For all these reasons, the education part of this is just terribly important. Each time there’s a financial crisis, the support for state colleges goes down. Most of them are now state universities in name only, with just around 15% of their budget coming from the state. When we think about online learning we may think of grade-school kids, but it makes it difficult for them to go further, too. With online learning, you never see a book. You may just see shorter piece, ten-page essays and so on. You don’t get that deep understanding that comes from reading books.
LP: This pandemic is also shining a light on America’s incarceration practices, which you’ve cited as a driver of the dual economy. Could the crisis help us come to terms with how out of step we are with the rest of the world in locking up so many people? Especially vulnerable populations?
PT: America’s incarceration practices are different because we had slavery. [Economics reporter] Eduardo Porter has a book coming out on this, and I’m writing about it, too. This is a very hard thing, and we’re going to have to fix mass incarceration in order to fix urban education, which is education for the poor. But the federal government is not interested in this at all. Trump is not interested. There are district attorneys who are refusing to prosecute for non-violent offenses and reform the bail system and all the things that have built up over the course of the last half century. But what’s happened is that there are a lot of vested interests, like private prisons, that want more, not fewer prisoners. So, you have to combat that. Privatization is a problem with incarceration. You’ll notice in the present crisis, Trump went to private suppliers to get tests for the virus. Has he gotten them? No. He didn’t go to them because they were efficient or had a secret. He wants to privatize everything.
The problem we face in confronting mass incarceration is that we are a very diverse country. Things look very different in different parts of the country. Areas in the South that have Evangelicals are different from areas in the northeast, for example. They want to criminalize abortion, and put more, not fewer, people in prison. San Francisco may not be arresting as many people during the pandemic, but that doesn’t mean that you’ll see the same trend everywhere. Prisoners are actually included in the census where the prison is, so having that tends to emphasize the votes of rural people. That’s similar to the old three-fifths rule in the South [counting three out of every five slaves as people in apportioning representatives, etc.] which emphasized the votes of slave-owning people before the Civil War.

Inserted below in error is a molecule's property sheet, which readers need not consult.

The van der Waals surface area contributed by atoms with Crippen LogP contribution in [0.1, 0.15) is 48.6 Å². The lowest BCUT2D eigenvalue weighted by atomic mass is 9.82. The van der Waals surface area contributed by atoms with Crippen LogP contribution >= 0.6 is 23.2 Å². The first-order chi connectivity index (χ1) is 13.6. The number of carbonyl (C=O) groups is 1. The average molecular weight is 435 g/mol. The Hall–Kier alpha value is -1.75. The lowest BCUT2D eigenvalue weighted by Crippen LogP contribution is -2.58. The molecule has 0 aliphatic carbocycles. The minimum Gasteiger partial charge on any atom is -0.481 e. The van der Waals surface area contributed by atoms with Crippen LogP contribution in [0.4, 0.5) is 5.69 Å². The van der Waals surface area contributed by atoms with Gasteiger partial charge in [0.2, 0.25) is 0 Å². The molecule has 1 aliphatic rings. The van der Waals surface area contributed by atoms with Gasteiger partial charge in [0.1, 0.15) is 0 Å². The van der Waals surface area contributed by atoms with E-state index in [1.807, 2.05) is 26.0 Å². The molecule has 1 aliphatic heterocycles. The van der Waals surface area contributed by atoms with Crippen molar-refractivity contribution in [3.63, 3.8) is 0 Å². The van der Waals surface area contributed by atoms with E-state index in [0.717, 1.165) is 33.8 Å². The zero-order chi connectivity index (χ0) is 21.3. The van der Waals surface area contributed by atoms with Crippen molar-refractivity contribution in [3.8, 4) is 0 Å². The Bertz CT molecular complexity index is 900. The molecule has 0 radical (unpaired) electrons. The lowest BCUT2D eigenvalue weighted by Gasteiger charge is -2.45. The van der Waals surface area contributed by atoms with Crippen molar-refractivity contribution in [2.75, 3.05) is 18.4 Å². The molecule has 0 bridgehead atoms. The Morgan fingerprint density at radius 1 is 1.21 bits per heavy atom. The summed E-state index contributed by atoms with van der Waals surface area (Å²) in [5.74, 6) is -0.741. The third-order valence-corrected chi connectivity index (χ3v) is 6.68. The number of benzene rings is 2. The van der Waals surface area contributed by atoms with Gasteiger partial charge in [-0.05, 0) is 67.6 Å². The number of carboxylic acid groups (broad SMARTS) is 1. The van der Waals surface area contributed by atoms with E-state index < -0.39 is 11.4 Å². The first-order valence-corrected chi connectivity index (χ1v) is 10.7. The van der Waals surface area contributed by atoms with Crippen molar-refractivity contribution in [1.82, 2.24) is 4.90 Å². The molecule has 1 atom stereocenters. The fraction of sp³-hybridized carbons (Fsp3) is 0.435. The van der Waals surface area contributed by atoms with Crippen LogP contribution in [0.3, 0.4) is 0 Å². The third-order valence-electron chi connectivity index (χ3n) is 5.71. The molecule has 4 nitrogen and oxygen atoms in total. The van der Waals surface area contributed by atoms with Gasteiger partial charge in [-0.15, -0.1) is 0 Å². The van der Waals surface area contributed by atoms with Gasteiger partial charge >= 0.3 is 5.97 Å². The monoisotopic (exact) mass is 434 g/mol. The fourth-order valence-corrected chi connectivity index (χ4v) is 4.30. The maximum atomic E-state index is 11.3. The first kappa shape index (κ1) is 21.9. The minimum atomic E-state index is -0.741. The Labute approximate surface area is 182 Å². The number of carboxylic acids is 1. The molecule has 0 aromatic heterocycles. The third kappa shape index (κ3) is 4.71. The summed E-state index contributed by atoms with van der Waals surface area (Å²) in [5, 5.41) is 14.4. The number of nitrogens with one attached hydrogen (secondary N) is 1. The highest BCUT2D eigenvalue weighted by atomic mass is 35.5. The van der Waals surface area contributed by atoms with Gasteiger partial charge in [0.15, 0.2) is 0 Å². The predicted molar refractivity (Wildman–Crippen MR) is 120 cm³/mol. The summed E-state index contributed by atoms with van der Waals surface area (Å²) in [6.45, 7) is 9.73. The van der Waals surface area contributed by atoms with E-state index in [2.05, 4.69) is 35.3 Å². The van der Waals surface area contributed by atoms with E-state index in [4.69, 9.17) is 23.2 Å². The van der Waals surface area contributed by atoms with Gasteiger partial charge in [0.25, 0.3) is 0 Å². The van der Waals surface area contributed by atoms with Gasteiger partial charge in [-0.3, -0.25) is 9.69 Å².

LP: What kinds of responses to the COVID-19 crisis would help us move beyond the dual economy structure and create more unity between the affluent and low-wage sectors?
PT: It is critical to send money, one way or another, to the low-wage and poor people who need the money to live on and will spend it. That will get things going. We also need to increase funding for early education. That’s what the New York City superintendent has been trying to do. And that brings us back to teachers because early education can’t be done on the computer.
Fundamentally, we will also have to change the tax structure. We’ve gotten ourselves into a very bad position in the U.S. and it’s really punishing us right now. A dual economy makes it much harder to deal with a crisis like the coronavirus. People in the upper part need to pay for things for the low-wage part to recover, and of course the government needs to be involved, but there are these pro-austerity people who don’t want the government to do anything. They want it all to be the private sector, and that misses the fact that very young kids don’t get noticed when you leave everything to the private sector because young children don’t buy things. They get lost. Then they end up in prison. The cycle repeats itself over and over. The more diverse the incomes are, the harder it is to make the changes you need. Just as the kids need good teachers, we need to have some leaders who will think about these things. Trump is all concerned with how things go on the evening news, the short-time horizon. What we need is somebody who can look ahead, to ask where are we going? What are we going to be in 20 years, 40 years, 60 years? On the current path, we are becoming Argentina, a place which is very nice for the people who live in the cities and have a lot of money, and pretty terrible for everybody else.
Lynn Parramore is Senior Research Analyst at the Institute for New Economic Thinking.
This article was first published on the blog of the Institute for New Economic Thinking, a nonprofit that seeks to promote changes to our current economic system and support new paradigms in the understanding of economic processes.